February/March 2024: Timeless: Reading Together - Utopia or Dystopia?

Please join us in February/March 2024 for a Timeless Virtual Reading Group with Janet Bufton


Timeless is our new series of asynchronous reading groups.

Each group will be “open” for a defined time period, with scheduled assigned readings. A discussion leader will offer questions for thought and discussion, and all conversation will occur right here, in the LF Portal.

Our first group, Utopia or Dystopia?, will run from February 26 through Match 1, led by Janet Bufton. The readings are two short stories- one each from Ursula Le Guin and N. K. Jemisin.

Timeless reading groups are open to all members of the LF Portal. We hope you’ll join us for an engaging discussion!

“Science fiction is not predictive. It is descriptive”, says Ursula K. Le Guin in the 1976 introduction to her novel The Left Hand of Darkness.

Ursula K Le Guin’s short story The Ones Who Walk Away from Omelas is a dystopian look at an almost-paradise — glorious Omelas is maintained through the suffering of a child, and by the people who allow that child to suffer.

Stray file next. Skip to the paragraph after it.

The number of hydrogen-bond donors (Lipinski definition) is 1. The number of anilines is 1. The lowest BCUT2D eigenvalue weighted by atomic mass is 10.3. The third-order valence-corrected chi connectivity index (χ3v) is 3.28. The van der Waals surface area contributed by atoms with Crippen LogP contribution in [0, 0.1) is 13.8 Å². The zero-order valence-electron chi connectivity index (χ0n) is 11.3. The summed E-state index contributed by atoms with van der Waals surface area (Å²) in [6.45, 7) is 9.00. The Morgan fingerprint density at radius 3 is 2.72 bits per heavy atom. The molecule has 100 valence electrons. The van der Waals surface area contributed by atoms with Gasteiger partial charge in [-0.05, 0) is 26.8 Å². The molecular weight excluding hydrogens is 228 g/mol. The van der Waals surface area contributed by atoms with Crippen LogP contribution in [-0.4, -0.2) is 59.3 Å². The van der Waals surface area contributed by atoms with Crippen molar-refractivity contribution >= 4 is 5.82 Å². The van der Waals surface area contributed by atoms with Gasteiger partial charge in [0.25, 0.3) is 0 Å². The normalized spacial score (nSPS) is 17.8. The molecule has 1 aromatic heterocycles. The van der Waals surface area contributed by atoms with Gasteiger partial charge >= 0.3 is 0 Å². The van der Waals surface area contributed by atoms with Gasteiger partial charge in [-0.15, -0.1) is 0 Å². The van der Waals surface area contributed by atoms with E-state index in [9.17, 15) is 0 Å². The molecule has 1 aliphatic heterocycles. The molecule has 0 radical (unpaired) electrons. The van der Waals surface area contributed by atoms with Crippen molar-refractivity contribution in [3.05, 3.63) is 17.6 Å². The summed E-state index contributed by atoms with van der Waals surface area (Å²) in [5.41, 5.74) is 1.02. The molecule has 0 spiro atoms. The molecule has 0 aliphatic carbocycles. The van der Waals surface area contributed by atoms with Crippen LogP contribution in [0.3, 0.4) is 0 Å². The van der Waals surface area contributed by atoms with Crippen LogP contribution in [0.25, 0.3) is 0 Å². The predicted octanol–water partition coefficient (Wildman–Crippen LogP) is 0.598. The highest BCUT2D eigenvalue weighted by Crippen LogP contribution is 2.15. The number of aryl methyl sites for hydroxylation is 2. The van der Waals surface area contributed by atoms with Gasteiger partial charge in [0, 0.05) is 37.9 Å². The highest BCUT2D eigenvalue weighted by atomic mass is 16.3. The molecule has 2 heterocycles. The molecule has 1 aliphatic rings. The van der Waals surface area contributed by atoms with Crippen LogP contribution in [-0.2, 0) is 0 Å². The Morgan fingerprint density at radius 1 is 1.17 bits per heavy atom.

N.K. Jemisin flips Omelas in The Ones Who Stay and Fight. Um-Helat is another paradise rendered (so the narrator says) believable by a violent truth. Long ago the people of Um-Helat deemed some ideas evil and dangerous. Um-Helat is maintained through the violent containment of those ideas.

The people in Omelas and in Um-Helat are not ignorant, nor do they seem unwilling to take the bargains their cities have struck. 

If science fiction is truth-telling through lies, what can these lies teach us?  

If you would like to join us, please click here.


Ursula K. Le Guin: The Ones Who Walk Away from Omelas, from The Wind’s Twelve Quarters (1975).

N.K. Jemisin: The Ones Who Stay and Fight, from How Long Til Black Future Month (2018). 


What role do children play in these stories?

Do adults have special obligations to children (as opposed to other adults)?

What are our obligations when we know of injustices? What are our obligations when it comes to the flourishing of others?

How do we measure the cost to some against the benefits to others? 

Can societies consent? 

What are the limits of societal consent? (How do we know if we’ve achieved “societal consent”?)

What are the limits of individual consent?

Can informed consent mitigate injustice? 

How do we view the justice (or injustice) of passivity of those in Omelas as opposed to the activity of the people in Um-Helat?